Unilateral mistake cases occur when one party is misinformed of a contract's specific terms and stipulations. Unilateral mistakes are sometimes voidable in court and can result in legal consequences.

A mistake in a legal setting is referred to as an error of terms, laws, and facts. Unilateral mistake cases involve just one party that was misinformed as to a specific part of the contract that led to at least one party falsely entering into the agreement.

Unilateral Mistake Cases

There has been a long history of unilateral mistake cases in the legal system. These are just a few of the most recognized ones.

Couterier v. Hastie (1856)

In this particular legal case, one contract party sent the other an inventory of Indian corn then sent an invoice to their employee in London. In the interim, the cargo vessel was sold to another company. The same shipping practices were not followed by the other company, and the corn arrived fermented and spoiled, unable to be sold. The courts later upheld the agreement because at the time of the contract, the plaintiff was not aware that the corn was unsellable.

McRae v. Commonwealth Disposals Commission (1950)

One party sold another party an oil tanker that was said to be in an area known as Jourmand Reef. The plaintiffs later found that not only did the tanker not exist, but there was also no city with the name Jourmand Reef. The plaintiff took the defendant to court to seek damages for the costs incurred. The judge ruled that the contract was void because of a unilateral mistake, eliminating the case for compensation of damages. The case was appealed, however, and damages were later awarded.

Wood v. Scarth (1858)

One party rented a local pub to another party via letter. The terms of the letter stated that the rental amount was £63. The defendant, however, had wrongly assumed that the plaintiff would also pay a premium fee. The contract was invalidated because of this unilateral mistake.

Invalidating a Unilateral Mistake Contract

There are five different categories that can make a contract with a unilateral mistake invalidated.

  • Mutual Mistake: This is a mistaken assumption from both parties as to the specific terms of the contract. The contract can be voided by the party that is harmed by the misinformation.
  • Mistake in Transcription: This is a mistake that started as a verbal agreement. The verbal agreement was then put into writing but did not reflect the initial verbal agreement.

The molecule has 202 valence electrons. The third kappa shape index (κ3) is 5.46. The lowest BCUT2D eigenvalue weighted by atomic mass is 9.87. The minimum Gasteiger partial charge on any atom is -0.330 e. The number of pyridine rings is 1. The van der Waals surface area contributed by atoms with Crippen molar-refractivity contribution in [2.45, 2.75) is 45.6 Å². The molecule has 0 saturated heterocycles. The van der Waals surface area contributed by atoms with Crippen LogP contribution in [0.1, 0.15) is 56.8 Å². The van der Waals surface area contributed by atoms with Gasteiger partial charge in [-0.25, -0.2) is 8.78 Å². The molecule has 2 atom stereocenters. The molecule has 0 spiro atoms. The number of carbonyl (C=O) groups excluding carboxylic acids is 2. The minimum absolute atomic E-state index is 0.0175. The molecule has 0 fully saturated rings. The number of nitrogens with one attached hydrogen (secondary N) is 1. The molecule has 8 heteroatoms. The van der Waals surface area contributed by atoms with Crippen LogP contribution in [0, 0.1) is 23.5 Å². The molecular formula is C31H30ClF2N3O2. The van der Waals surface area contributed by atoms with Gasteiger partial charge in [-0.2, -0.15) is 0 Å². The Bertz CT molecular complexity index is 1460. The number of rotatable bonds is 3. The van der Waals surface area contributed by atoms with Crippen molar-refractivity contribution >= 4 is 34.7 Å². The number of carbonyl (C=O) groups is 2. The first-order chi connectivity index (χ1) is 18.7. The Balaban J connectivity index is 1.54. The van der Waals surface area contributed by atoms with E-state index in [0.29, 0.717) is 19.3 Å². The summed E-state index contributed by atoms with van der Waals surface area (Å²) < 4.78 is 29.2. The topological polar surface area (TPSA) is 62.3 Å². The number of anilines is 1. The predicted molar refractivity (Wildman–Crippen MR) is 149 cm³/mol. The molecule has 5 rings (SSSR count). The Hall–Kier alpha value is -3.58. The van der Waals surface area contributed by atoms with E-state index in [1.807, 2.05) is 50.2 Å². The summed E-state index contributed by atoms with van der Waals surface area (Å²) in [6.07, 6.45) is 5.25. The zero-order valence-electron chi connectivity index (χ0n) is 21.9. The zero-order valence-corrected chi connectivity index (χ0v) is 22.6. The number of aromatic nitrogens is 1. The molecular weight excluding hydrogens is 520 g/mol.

• Mistake of Misunderstanding: This error occurs when both parties hold different understandings of a meaning or expression. This type of a contract is often not enforceable.
  • Mistake in Transmission: This error occurs when a third-party is used to interpret, draft, or communicate the terms of the contract. If the mistake is unilateral, the contract can often be voided by the misinformed party.
  • Palpable Unilateral Mistake: This error occurs when one party either knew or should have known about the existing contract mistake. It is important to recognize that palpable mistakes are only voided in court if the errors are mechanical and not an error in judgment of quality or value received.

Unilateral Mistakes in Contracts

Unilateral mistakes in contracts are voidable if one party was aware of the mistake because it can lead to uneven contract power. The party with the knowledge of the mistake is likely to have an unfair advantage over the other party. Unilateral mistakes in contracts when one party was knowledgeable can be handled with two methods:

  • Contract Rescission: The entire contract is revoked because of the misinformation.
  • Contract Reformation: The original contract is edited, changing the specific terms that one party was misinformed about.

Avoiding Unilateral Mistake Cases

Avoiding a unilateral mistake can save both parties a lot of time and resources. To make sure both parties are clear on the terms of the contract:

  • Write the contract as clear as possible.
  • Give each party sufficient time to review the contract.
  • Evaluate each parties interpretations of terms and criteria.
  • Use specific descriptions in lieu of vague wording.
  • Use ID numbers instead of product descriptions.
  • Work with a lawyer to draft and review the contract agreement.

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